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This paper discusses the rise of “Enterprise Service Management”, why it matters and why it’s important for enterprises to ensure they ride this productivity wave. We think it changes the rules for currently successful Service Desk solution players such as Service Now, and we’re already seeing some effects of this changing market. Then we will look at the research into the Service Desk market and how the key players stack up.

Finally, then we will put a spotlight on why nimble technology like Jira Service desk as part of the Atlassian family offers superior value. Sure, we know you think we’re biased but hear us out – we think it’s a compelling case or at least to consider the idea of having a main ITSM supplier and a separate competing ESM supplier.

 

The case for ESM (Enterprise Service Management)

 

Firstly, what is ESM?

I would describe ESM as the adoption of tools and processes (as needed) starting in the ITSM space, by other departments across the enterprise. Examples being HR on-boarding, new product/ feature requests, vacation requests, contract review requests. Frankly, anything a department offers as a service can take advantage of well-defined request management processes and tools that track the life-cycle of those requests.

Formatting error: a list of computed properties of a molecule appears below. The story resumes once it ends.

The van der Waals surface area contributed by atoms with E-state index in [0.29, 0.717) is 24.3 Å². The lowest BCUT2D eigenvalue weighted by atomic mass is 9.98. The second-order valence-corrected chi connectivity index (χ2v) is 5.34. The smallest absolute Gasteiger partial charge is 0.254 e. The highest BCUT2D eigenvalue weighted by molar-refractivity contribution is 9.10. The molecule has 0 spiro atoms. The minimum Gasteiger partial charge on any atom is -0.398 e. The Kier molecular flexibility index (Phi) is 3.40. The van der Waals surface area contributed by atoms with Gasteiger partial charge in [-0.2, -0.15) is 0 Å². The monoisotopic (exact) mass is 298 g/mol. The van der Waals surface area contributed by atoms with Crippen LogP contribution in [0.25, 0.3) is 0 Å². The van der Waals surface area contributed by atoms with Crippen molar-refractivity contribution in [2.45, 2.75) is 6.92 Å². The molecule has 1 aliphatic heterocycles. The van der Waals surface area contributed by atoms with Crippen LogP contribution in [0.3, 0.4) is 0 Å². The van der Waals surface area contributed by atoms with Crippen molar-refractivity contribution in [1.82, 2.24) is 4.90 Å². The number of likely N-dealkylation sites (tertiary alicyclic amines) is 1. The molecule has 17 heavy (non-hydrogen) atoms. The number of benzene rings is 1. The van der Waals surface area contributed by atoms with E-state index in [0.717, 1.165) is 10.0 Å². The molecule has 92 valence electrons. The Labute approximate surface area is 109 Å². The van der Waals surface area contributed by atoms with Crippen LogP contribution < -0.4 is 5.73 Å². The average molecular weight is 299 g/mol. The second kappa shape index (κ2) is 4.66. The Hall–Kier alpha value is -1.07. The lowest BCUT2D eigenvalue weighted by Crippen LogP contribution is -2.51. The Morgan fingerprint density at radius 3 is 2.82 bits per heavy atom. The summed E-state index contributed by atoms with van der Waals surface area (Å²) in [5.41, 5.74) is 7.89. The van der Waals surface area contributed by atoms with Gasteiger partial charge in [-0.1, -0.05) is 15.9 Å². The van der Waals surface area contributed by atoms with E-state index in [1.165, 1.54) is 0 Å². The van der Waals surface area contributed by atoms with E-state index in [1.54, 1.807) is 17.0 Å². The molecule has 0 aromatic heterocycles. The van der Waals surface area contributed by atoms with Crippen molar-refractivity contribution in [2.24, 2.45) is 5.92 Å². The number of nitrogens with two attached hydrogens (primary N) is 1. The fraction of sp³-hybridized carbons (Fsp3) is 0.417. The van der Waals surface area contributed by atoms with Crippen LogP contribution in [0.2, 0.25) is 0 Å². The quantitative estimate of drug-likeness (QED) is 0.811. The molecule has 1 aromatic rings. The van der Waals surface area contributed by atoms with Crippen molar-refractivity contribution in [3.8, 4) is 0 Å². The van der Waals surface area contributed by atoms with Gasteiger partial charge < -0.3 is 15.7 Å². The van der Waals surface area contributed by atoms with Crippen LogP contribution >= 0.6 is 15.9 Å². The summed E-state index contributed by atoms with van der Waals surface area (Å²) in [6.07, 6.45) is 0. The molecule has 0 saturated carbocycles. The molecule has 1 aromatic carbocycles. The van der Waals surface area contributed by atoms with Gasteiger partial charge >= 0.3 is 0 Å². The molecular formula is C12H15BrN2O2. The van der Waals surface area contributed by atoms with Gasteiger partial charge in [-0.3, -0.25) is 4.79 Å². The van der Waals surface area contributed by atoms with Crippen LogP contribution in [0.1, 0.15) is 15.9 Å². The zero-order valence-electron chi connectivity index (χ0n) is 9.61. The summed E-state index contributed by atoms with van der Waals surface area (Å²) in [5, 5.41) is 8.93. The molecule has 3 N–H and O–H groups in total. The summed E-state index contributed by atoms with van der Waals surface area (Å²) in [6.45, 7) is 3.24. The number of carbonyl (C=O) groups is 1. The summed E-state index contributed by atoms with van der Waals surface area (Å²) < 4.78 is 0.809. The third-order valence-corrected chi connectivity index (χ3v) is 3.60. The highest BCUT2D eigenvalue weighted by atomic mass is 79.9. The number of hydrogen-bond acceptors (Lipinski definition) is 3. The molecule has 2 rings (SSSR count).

The Four stages of ESM

Analysts and watchers in this space also believe that there are stages in maturity around ESM. I think this is partially true although technically there is no need to ultimately collapse departmental service desks into one set of “perfect” processes. For example, in Jira when a problem is raised in service desk it is possible to automatically link this ticket to a project where work is done to fix these kinds of issues. Hence the entire life-cycle for the resolution of a problem can be understood end to end. Achieving this visibility in a stage 1 organization is a great achievement. Certainly, a barrier to ESM for departments is cost, the flexibility of the tool to meet non-ITSM requirements and ease of use.

Stage 0 Silo departments – little or nothing is shared
Stage 1 Shared Tool between departments enabling greater linkage and alignment
Stage 2 Shared service desk and with visibility around all service requests and related activities
Stage 3 Implement common service management processes or catalogs

This research featured below is from HDI who has an annual survey that looks at ESM growth and coverage, its an excellent report.

 

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This is a short version of a longer research paper. To get the research version please use below opt-in to download.